A British-era photo-studio on the iconic Bund had taken some rare shots of the pre and post-Dogra-ruled Kashmir before its ace lensman would make its classic capture a thing of beauty forever.
Unlocking the main door of the studio where almost five decades of his life have passed, Ghulam Mohammad Sofi turns pensive as he did while stepping in for the first time.
It was the early 1970s when Sofi aka Gul started working in the studio after leaving back his studies and a year-long stint as a cab-conductor.
“Never did I imagine that most of my life would pass at this place and with this art only,” says Gul whose shy eyes reflect the politeness he has for the place and the art of photography as well.
Introduced to the place by his uncle who was working as a foreman at the studio, Gul had developed an eye to click at his teenage only.
“It was an overwhelming sight to watch when I along with my friends would go up to the hill-top of Shankaracharya,” he says while mentioning what glued him to the landmark-stop that has kept its British-era façade alive on the Jhelum Bund Srinagar.
Almost five decades on, Gul has become synonymous with the place—‘Mahatta & Co’, which is nothing less than a treasure-trove of iconic shots.
The-65-year-old Gul sees watershed of his profession-switch from a cab-conductor to a photographer as a ‘blessing in disguise’.
Learning, growing and working under a humble man like R.C Mehta is an unspeakable experience for him.
“A man who treated his workers like his wards and made sure that learning process is not compromised under the compulsion of work” is how Gul remembers his first boss.
“Not only were we encouraged to work and produce on both colour and monochrome films but for outdoor shoots, we were provided with a variety of cameras,” he recalls.
Gul all his life has clicked what today are considered as ‘vintage cameras’ like Linhof, Panorama, Rolleiflex and Voigtlander using 35mm rolls.
To him, digital photography is consuming the creativity and art mechanism from the ‘artistic photography’.
“My reluctance to switch to digital forms isn’t backed by the fact that all my life I’ve used traditional model of clicking on films,” he tries to set the records straight.
“My perception that photography as an art and a process begins the moment you hold a camera and roll a film on it and only ends when you develop the final picture of the film.”
To him, the involuntary vigilance that a photographer must identify himself with as an artist is very much ignored by digital forms of photography.
Coming from a middle-class family where his father and brother worked at the post office, Gul explored a world that his family was oblivious to throughout the 1970s and 80s.
“Apart from travelling places within J&K and mainland India, I’ve captured events that hosted Indira Gandhi, Atal Bihari Vajpayee, Rajiv Gandhi, Sheikh Abdullah and few other personalities that shaped the course of events or the history,” he makes mention of his career landmarks as a photographer.
During this involving and evolving time when the place was happening and full of life, among the routine visitors would be a kid always anxious to visit the workplace of his grandfather.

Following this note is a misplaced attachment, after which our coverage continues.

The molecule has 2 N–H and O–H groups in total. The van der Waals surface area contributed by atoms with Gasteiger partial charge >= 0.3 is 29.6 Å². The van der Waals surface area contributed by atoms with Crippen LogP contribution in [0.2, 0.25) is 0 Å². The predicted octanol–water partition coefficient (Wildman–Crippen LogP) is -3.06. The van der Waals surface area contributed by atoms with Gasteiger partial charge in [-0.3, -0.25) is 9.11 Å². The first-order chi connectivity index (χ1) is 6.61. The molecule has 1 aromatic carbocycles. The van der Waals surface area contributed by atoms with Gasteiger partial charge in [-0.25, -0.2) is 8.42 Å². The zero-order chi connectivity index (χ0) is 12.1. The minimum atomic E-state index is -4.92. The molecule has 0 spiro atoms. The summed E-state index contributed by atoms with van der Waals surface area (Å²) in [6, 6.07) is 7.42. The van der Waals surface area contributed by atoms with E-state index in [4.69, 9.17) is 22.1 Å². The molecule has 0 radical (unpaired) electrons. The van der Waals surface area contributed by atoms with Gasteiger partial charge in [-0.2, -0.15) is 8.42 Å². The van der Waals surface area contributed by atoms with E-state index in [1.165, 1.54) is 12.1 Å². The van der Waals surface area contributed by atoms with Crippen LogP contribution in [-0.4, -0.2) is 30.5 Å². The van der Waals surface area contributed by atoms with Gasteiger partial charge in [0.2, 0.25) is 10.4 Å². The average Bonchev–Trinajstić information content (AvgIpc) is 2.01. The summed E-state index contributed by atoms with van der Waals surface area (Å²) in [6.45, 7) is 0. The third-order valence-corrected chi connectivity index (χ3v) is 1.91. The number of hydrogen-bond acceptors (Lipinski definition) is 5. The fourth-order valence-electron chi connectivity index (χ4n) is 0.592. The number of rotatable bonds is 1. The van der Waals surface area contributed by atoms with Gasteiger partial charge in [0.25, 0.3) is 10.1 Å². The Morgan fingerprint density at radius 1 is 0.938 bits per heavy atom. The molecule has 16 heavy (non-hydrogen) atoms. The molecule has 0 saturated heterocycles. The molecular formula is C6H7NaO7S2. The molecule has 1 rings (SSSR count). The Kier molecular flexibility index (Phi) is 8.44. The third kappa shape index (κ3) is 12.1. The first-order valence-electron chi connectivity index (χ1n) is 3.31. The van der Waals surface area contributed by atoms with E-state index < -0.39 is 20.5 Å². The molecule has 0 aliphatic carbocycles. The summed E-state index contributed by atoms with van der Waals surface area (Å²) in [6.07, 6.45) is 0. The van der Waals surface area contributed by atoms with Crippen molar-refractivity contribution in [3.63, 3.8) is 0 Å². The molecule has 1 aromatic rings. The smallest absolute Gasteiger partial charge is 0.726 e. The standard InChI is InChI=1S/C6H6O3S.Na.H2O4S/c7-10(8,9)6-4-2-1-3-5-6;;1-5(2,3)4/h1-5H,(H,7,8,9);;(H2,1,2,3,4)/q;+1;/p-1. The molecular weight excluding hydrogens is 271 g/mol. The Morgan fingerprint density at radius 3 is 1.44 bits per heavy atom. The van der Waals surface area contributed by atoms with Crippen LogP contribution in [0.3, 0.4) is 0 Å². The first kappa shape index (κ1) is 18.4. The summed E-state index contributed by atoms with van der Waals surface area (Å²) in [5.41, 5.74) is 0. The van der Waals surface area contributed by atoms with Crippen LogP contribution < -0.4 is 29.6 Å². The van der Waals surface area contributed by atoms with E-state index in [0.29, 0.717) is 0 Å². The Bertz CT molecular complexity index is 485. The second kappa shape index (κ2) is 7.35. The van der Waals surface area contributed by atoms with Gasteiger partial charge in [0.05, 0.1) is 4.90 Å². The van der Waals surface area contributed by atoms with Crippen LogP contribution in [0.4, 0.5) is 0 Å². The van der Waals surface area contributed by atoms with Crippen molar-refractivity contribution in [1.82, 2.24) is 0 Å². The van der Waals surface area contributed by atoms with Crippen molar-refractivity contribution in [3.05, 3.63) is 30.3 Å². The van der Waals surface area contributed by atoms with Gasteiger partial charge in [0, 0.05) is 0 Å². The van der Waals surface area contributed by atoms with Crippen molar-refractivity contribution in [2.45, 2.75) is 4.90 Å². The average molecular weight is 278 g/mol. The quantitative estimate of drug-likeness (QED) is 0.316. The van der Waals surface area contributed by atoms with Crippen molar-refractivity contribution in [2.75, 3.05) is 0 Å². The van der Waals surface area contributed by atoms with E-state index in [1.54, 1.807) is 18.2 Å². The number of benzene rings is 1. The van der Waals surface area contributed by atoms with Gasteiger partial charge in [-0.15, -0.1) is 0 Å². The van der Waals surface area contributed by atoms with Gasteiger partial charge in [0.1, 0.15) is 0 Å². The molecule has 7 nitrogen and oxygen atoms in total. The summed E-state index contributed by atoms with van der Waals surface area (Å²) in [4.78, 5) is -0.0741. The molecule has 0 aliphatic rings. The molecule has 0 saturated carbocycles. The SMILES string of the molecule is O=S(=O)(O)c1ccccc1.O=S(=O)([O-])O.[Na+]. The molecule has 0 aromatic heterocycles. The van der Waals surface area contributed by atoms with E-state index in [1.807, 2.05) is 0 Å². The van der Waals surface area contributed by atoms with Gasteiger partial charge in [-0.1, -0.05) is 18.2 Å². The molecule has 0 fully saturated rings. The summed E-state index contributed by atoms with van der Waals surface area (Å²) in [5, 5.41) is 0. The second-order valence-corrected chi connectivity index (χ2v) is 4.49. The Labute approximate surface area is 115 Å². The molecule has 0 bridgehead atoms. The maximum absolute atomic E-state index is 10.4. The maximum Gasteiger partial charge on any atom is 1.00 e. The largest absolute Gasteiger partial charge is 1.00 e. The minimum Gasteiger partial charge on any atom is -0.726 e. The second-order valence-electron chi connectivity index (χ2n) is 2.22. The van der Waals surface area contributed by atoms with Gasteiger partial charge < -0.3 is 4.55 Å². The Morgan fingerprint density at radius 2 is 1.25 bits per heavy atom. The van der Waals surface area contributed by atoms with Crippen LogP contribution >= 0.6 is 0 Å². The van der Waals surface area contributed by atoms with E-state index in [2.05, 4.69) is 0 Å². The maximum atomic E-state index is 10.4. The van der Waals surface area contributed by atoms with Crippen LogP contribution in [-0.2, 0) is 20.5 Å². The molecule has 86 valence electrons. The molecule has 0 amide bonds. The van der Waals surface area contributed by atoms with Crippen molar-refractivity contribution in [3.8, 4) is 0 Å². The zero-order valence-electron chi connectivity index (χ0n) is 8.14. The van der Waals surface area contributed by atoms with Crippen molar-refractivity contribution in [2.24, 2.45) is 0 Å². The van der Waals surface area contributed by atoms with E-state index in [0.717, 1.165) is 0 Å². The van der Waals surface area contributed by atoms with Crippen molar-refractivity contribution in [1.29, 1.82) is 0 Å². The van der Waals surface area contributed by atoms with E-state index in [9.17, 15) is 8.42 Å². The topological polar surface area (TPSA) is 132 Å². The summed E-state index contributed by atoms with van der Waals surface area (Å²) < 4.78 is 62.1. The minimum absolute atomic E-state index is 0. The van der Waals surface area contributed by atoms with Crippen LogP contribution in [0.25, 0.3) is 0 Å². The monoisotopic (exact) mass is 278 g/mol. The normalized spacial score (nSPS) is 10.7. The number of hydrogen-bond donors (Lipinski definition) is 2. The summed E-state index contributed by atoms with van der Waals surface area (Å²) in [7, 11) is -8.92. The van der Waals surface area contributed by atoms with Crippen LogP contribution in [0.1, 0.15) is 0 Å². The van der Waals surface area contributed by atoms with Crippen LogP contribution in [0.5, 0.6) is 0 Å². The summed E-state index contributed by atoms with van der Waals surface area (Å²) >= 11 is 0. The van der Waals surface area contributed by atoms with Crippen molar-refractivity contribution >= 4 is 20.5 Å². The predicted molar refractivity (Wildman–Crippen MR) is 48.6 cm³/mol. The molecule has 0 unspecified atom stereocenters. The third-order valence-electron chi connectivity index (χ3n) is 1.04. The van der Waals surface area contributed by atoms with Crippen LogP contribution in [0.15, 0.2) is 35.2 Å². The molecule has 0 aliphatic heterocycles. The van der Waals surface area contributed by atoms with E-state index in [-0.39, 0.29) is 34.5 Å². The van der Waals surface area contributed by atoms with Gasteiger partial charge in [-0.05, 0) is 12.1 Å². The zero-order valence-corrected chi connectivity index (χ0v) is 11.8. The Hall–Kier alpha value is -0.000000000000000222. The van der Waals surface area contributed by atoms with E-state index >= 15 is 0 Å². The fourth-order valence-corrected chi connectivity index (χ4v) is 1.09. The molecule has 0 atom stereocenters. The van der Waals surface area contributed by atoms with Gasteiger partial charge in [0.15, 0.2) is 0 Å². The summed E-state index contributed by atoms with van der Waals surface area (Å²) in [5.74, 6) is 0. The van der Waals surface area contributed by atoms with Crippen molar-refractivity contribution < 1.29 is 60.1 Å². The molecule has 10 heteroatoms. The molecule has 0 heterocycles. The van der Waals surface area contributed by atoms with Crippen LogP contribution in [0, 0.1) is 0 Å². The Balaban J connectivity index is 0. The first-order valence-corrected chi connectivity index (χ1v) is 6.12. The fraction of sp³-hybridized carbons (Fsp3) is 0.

Hemant Mehta, the grandson of R.C Mehta, always came up to see another person other than his ‘dadu’. Gul knew the kid is looking for him only.
For Hemant, the story behind the brand ‘Mahatta’ is nothing less than a roller-coaster ride that has its beginning at Dinanagar in District Gurdaspur of Punjab.
“The parents of my grandfather were murdered in a family rivalry in 1912 and he along with his elder brothers A.N Mehta and R.N Mehta ran for their lives and went to Dalhousie, Himachal Pradesh,” says Hemant, while adding that the elder brother A.N Mehta started working with a British Photographer at Dalhousie only.
Months later, the brothers were able to make a contact with their sister married to a banker at Srinagar.
“It was in 1913 when my grandfather along with his two brothers shifted to Srinagar,” continues Hemant. “After settling down, the elder brother, A.N Mehta, took a loan from the bank and started a Photography studio named Mehta Photography at Lal Chowk.”
Within a couple of years, ‘Mehta Photography’ had shifted to its current location on the Jhelum Bund with a new name ‘Mahatta & Co’, the way Englishmen would pronounce it and for their covalence being the main customers.
“While the main shop remained on the bund, the studio was set-up on a houseboat in the Jhelum where reflectors were used to pass the lights coming from the water surface,” says Hemant to whom the picture of the houseboat studio makes sense to the level of the creativity an art leads to exploring.
Since most of their clients remained from the Royal family whose inclination was towards portraiture, the Englishmen were stepping ahead, aiming to buy their own cameras.
“All going smooth, ‘Mahatta’ had already branched at Rawalpindi, Jammu, Gulmarg and Pahalgam,” adds Hemant, before the inevitable happened, ‘Partition’.
Apart from the elder brother A.N Mehta, everyone fled to Punjab and soon R.N Mehta and R.C Mehta went to Delhi.
“It was 1952 when my grandpa along with his brother R.N Mehta set up the ‘Mahatta & Co’ at Connaught Place Delhi,” says Hemant while adding that later on, it was Srinagar workplace that came to his grandfather after the business was divided between the three brothers.
Since then, R.C Mehta and after him, Jagdish Mehta along with his wife took the show on and to make the studio as iconic as its photographs.
It has been 4 years since Jagdish Mehta passed away and Hemant’s occasional visits even today mean beyond perception to the place with the archives, the vintage post-cards and the 5-decade-long care-taker Gul.
(This Feature appeared in December 2020 print issue of the Mountain Ink.)
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